Cooking gas prices have reduced two weeks after the government lowered tax, handing households a reprieve from the high retail prices over the past year.
A spot check by the Nation of retail stations shows they have cut the price of refilling a six-kilogramme cylinder of liquefied petroleum gas (LPG) by about Sh100, and the 13kg cylinder for most gas brands by Sh200.
A dealer at Roysambu, Nairobi, was refilling the 6kg cylinder of Pro Gas at Sh1,500 down from Sh1,600, and the 13kg cylinder of the same brand at Sh3,000, from Sh3,200.
A new pricelist guide at a National Oil Corporation of Kenya outlet at Agip along Haile Selassie Avenue, Nairobi, for its outlets across the country shows the company is refilling a 6kg cylinder of Supa Gas at Sh1,400 and the 13kg cylinder at Sh3,050.
An attendant at the station said prices have reduced over the past few days and they regularly update the pricelist whenever there is a change. “I put up the new pricelist recently when the prices reduced. The small gas cylinder was retailing at Sh1,500 and the large one at Sh3,250.”
The price cuts come after the enactment of the Finance Act, 2022, which lowered the value-added tax on LPG from 16 to eight per cent, handing a much-needed relief to households that bear the brunt of the rising cost of living.
Energy and Petroleum Regulatory Authority director-general Daniel Kiptoo last week said he was expecting retailers to lower prices gradually. The authority does not regulate cooking gas prices; hence dealers have the latitude to price according to market dynamics.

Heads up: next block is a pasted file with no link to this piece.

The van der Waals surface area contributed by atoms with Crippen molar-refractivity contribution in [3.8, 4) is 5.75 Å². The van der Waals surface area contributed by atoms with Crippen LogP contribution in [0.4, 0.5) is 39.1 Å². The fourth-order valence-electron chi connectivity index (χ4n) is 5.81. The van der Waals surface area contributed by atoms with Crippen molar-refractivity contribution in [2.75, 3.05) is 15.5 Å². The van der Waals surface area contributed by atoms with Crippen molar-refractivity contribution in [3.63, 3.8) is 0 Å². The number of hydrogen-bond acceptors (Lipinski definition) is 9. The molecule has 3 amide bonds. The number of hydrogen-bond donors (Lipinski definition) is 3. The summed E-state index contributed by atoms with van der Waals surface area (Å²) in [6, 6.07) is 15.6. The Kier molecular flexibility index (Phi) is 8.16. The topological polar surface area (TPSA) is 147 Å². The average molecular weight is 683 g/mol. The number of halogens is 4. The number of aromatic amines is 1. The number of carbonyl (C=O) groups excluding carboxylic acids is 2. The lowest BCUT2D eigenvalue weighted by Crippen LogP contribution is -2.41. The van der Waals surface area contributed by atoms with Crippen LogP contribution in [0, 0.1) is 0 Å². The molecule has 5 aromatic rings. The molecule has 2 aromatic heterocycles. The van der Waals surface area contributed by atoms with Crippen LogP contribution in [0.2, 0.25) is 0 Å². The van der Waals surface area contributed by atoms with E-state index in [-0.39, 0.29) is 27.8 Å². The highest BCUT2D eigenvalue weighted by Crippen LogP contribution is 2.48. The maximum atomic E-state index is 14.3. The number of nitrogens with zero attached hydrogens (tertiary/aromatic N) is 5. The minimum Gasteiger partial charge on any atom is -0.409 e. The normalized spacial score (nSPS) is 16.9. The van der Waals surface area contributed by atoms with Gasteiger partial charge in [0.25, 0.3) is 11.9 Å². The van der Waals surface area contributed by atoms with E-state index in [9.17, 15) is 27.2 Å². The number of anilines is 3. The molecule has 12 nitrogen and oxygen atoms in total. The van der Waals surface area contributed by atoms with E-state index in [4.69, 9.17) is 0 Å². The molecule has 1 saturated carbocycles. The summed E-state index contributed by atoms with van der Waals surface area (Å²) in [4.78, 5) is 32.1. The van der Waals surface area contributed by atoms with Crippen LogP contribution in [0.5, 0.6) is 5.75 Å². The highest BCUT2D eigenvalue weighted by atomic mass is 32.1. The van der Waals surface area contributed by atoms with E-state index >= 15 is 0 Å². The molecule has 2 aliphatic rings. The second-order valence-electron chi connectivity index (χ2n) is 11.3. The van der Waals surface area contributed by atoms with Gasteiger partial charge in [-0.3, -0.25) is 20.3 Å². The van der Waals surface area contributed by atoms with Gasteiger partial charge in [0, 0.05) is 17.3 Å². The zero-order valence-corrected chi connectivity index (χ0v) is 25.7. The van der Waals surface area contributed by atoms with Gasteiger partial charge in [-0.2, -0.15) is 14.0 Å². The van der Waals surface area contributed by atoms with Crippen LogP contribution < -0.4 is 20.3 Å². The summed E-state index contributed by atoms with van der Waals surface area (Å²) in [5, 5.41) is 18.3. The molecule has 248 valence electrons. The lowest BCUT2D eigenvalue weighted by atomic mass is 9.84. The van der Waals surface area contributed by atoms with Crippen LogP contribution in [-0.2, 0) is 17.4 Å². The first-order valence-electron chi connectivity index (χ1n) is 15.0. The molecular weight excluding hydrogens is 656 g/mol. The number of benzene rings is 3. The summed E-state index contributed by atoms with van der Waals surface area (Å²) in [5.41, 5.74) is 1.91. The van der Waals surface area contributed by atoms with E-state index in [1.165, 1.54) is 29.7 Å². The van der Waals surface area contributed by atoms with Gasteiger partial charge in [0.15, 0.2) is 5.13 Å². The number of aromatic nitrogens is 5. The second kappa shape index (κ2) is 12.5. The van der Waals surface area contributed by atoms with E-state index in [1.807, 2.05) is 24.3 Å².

Mr Kiptoo said the construction of a common user facility will ensure certainty in the cooking gas market as it will allow the government to control gas prices.
The significant cut comes a year after Parliament reinstated the 16 per cent VAT on cooking gas, which together with the rally in crude prices, has seen the cost of the 13-kg LPG rise by Sh900 since June last year.
Cooking gas retailers had not immediately lowered their prices following the coming into effect of the Act which the energy regulator explained could be due to the dealers disposing off old LPG stock that was bought before the tax cut.
The state-owned Kenya Pipeline Company (KPC) is set to build an LPG storage facility at the Kenya Petroleum Refineries Ltd (KPRL) in a move to streamline the importation of cooking gas into the country.
Cooking gas is currently imported by private players which gives them ability to set its prices, but a common user facility will enable LPG to be imported through the open tender system (OTS) where firms will compete to import the cheapest LPG.
“The common user facility will help us to regulate the market because at the moment the LPG industry is driven by market dynamics,” said Mr Kiptoo.